Southeast Chamber: Alice Longfellow's Study
Alice Longfellow's Study by Frank Cousins, 1917. Building and Grounds Photograph Collection (3008-2-12-1)
Alice Longfellow's Study, 2017. NPS Photo
Perhaps in This Very Room
Tradition holds that this room, along with the one behind it, served as George Washington's private chambers during his nine-month stay (July 1775 - April 1776) in the Vassall House. Some sixty years later, Henry Longfellow, then a professor at Harvard, rented the same two rooms from Elizabeth Craigie. He was prepared to believe this tradition, writing to his father:
Thirty-four years later, Longfellow's daughter Edith carried out the same exercise during the centennial year of the Revolution. Evidently, she was even more convinced than her father of the truth of the Washington tradition:
Though documents do not confirm which room Washington slept in during his time in Cambridge, it is safe to say, as Longfellow did, that it was "certainly in this very house."
From 1837 to 1844, this room served as Henry Longfellow's study, and for much of that period, his dining room. He had the room furnished with a writing table, sofa, and a piano. Here, Longfellow enjoyed the society of the "Five of Clubs" - fellow literary young men Cornelius Conway Felton, Henry Cleveland, George Hillard, and Charles Sumner.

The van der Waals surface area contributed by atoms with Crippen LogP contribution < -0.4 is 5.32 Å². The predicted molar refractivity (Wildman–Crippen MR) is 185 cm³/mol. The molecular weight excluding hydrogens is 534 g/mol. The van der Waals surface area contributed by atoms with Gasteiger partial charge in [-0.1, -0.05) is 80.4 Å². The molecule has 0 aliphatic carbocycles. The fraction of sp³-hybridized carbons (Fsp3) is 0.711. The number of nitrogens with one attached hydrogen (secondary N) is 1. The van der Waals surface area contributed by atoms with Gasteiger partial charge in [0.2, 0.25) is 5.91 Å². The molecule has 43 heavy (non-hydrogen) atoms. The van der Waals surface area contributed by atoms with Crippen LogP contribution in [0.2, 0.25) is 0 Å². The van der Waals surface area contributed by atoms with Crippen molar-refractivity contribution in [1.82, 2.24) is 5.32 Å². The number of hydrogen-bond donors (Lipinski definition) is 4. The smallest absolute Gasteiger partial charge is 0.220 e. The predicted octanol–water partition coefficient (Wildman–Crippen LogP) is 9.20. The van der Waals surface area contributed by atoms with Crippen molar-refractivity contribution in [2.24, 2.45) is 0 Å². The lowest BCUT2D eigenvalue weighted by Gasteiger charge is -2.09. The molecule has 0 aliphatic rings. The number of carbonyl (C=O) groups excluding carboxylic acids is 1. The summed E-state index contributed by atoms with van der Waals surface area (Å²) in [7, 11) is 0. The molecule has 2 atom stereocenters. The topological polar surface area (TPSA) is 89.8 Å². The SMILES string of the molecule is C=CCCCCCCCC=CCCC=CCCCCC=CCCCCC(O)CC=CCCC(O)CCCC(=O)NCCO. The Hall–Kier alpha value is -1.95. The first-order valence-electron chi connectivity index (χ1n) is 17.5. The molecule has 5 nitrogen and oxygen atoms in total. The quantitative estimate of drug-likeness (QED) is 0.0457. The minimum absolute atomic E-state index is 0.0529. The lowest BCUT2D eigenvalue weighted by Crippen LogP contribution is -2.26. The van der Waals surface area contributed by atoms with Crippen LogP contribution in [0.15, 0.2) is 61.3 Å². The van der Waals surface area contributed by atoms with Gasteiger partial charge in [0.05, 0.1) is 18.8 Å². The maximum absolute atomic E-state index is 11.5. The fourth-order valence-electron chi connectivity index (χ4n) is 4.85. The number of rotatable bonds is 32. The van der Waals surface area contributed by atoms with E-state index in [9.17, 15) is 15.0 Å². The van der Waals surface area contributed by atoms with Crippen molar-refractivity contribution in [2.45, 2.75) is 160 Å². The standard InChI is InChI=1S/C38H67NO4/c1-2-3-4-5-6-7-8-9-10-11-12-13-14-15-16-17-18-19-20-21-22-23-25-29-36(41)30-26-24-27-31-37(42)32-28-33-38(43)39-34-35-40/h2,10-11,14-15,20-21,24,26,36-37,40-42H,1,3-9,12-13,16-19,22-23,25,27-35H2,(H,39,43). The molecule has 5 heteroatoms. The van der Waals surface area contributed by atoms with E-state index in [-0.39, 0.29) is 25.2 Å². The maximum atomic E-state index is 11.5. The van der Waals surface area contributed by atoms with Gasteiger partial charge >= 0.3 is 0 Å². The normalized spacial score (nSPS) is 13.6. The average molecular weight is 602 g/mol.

For the first year of their marriage, this was Henry and Fanny Longfellow's "library," as she called it in a letter: "the Library, you remember with its cozy fauteuils, heroic bust of Greene and goodly bookcases, topped by plaster worthies, its tiled fireplace, old-fashioned mirrors, etc. A few feminine changes alone have intruded, but it is mainly the same."
In 1844, the study was moved downstairs, a change which Henry Longfellow lamented: "Alas! The old study! now given up as a playroom to noisy Charley, whose feet incessantly patter over my head. Those were lovely days and nights, above there! The room is so full of associations..."
Nursery and Schoolroom
As their family grew, the former study was adapted into a playroom, nursery, schoolroom, and bedroom for the children. It was from this "chamber above" the study that Longfellow described hearing "The patter of little feet" in his poem "The Children's Hour."
From 1861 to 1868, governess Hannah Davie used the room as a classroom for the Longfellow daughters and some of their friends.
Upon their return from a European Grand Tour in 1869, Edith and Annie, the youngest Longfellow children, transformed this room into their Colonial Revival-influenced bedroom.
Progressive Era Study
Alice Longfellow began using the room as her study in the 1890s. The room is today furnished as Alice used it around 1912-17. She used a library table for her desk, as well as a secretary type desk and bookcase between the windows. Several upholstered chairs, a sofa, and a daybed provided comfortable places to relax or read.
Alice was an active member of the Society of Arts and Crafts, which promoted beautiful, well-made design of everyday objects. Her interest in the movement is evident in her decorative choices, including Arts and Crafts vases and a tile by Grueby.
Last updated: January 31, 2018